Many X-box DNA footprints were identified in the “expected” and “unknown” ciliary gene promoters of RFX-containing organisms, whereas very few, if any, X-box DNA footprints were identified in the corresponding gene promoters of non-RFX-containing organisms (Fig. 3B and Dataset S2). Because X-box promoter motifs are 13–15 nucleotides long and degenerate, a few X-box DNA footprints are always found at random in the sampled promoter sequences. As a control for false positives, the average background hit rate was determined for all sampled promoters after sequence scrambling. We found that of the 349 promoter regions sampled in these analyses, the sequence-scrambled false-positive hit rate was 6.6% for mononucleotide-preserved and 6.3% for dinucleotide-preserved sequences (Fig. 3B). The percentage of organisms in which X-box DNA footprints were identified from all “expected” and from all but one “unknown” ciliary gene promoters was well above the average false-positive rate of all sequence-scrambled promoters in all sampled RFX-containing organisms. In contrast, the percentage of organisms with X-box DNA footprints in the promoters of all sampled non-RFX-containing organisms was within the average false-positive rate of all sequence-scrambled promoters. Further, X-box DNA footprints were identified in only very few of the “not expected” group of gene promoters for both the RFX- and non-RFX-containing organisms. Of note, we observed some variation in the X-box hit rate even in ciliary genes from RFX-containing organisms. For example, many X-box DNA footprints were found in the BBS1, IFT172, and SPAG6 ciliary gene promoters. By comparison, significantly fewer X-box DNA footprints were found in the IFT81, KAP3, and IFT74 ciliary gene promoters. The successful identification of X-box DNA footprints nearly exclusively in the ciliary gene promoters of RFX-containing organisms within the unikonts suggests that not only are RFX TFs and ciliary genes with bona fide X-box promoter motifs present, but also that RFX TFs likely directly regulate ciliary gene expression in these organisms.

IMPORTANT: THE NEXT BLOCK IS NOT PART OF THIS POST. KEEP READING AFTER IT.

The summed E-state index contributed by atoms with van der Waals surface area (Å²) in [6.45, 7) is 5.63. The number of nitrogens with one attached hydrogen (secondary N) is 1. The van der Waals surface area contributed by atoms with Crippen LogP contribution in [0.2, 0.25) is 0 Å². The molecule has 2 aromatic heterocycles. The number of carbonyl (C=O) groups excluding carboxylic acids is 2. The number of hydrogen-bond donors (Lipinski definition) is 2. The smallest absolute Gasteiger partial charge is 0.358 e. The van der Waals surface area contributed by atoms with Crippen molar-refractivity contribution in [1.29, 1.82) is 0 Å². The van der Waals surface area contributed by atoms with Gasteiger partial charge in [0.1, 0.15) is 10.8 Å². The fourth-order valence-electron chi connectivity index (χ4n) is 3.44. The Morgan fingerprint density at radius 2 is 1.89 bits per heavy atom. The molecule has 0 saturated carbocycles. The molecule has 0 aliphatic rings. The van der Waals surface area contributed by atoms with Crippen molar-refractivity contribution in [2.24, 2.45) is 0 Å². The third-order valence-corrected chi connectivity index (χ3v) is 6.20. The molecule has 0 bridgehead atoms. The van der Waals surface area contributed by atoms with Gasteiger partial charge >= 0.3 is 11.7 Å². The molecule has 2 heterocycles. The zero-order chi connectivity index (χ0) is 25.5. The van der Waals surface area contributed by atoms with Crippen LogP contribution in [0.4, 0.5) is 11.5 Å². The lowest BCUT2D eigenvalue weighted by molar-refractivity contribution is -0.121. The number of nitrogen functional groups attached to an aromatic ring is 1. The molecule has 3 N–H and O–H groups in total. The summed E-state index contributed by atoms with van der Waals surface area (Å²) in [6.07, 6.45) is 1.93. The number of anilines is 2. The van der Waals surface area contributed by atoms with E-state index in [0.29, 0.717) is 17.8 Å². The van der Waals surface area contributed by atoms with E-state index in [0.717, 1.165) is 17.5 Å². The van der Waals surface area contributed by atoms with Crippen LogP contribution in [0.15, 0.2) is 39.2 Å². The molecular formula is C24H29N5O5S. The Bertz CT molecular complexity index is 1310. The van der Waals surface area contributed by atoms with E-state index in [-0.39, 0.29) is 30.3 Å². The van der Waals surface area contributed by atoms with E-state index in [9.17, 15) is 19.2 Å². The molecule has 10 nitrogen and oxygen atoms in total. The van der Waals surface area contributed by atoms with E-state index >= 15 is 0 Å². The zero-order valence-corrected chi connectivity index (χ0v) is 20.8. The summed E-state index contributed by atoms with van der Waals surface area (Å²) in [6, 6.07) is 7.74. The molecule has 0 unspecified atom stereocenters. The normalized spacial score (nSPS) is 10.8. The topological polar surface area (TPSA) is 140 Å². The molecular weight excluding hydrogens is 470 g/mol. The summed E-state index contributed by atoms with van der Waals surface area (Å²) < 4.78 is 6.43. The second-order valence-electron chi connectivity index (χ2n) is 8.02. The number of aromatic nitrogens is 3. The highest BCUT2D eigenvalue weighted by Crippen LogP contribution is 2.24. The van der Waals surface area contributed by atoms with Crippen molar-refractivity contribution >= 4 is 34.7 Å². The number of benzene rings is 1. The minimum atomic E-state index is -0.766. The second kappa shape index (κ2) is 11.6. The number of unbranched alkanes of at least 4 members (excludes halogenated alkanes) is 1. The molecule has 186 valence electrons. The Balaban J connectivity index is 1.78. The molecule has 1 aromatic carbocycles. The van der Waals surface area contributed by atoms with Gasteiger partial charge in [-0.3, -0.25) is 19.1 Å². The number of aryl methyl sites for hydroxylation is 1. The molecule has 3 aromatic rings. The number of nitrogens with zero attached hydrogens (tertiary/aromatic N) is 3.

To provide a more in-depth analysis of the X-box DNA footprints identified at the organism-specific level, the percentage of “expected” and “unknown” ciliary gene promoters that contain X-box DNA footprints was determined for each RFX-containing unikont organism we studied (Fig. 3C). These data reveal that some organisms contain many ciliary genes with X-box DNA footprints, whereas others contain few or none of these footprints in the set of ciliary gene promoters we sampled. The chytrid fungus B. dendrobatidis represents a negative control because its genome encodes ciliary genes but not RFX TFs (Fig. 1). Many X-box DNA footprints were identified in Trichoplax adhaerens, Helobdella robusta, C. elegans, Daphnia pulex, D. melanogaster, Mus musculus, and Homo sapiens. In contrast, very few X-box DNA footprints were found in the ciliary gene promoters of certain other animals, including Strongylocentrotus purpuratus, Capitella sp. I, Nematostella vectensis, and the closely related choanoflagellate Monosiga brevicollis. However, it remains unclear whether these very few X-box DNA footprints identified were spurious hits or not. Surprisingly, the basal chordate Ciona intestinalis does not appear to contain any X-box DNA footprints in the set of ciliary gene promoters we sampled.

The marine placozoan T. adhaerens resides at a distinctly basal position within the animal lineage (38). Identification of both RFX TFs and X-box DNA footprints in the ciliary genes of this organism suggests that the last common ancestor of the placozoans, cnidarians, and bilaterians contained a similar ciliary gene regulatory mechanism (Fig. 1). Thus, the RFX-mediated regulation of ciliary genes was likely derived early in the animal lineage.

Statistical Comparisons of Endogenous and Sequence-Scrambled Promoters Confirm an Enrichment of X-Box DNA Footprints in Animals.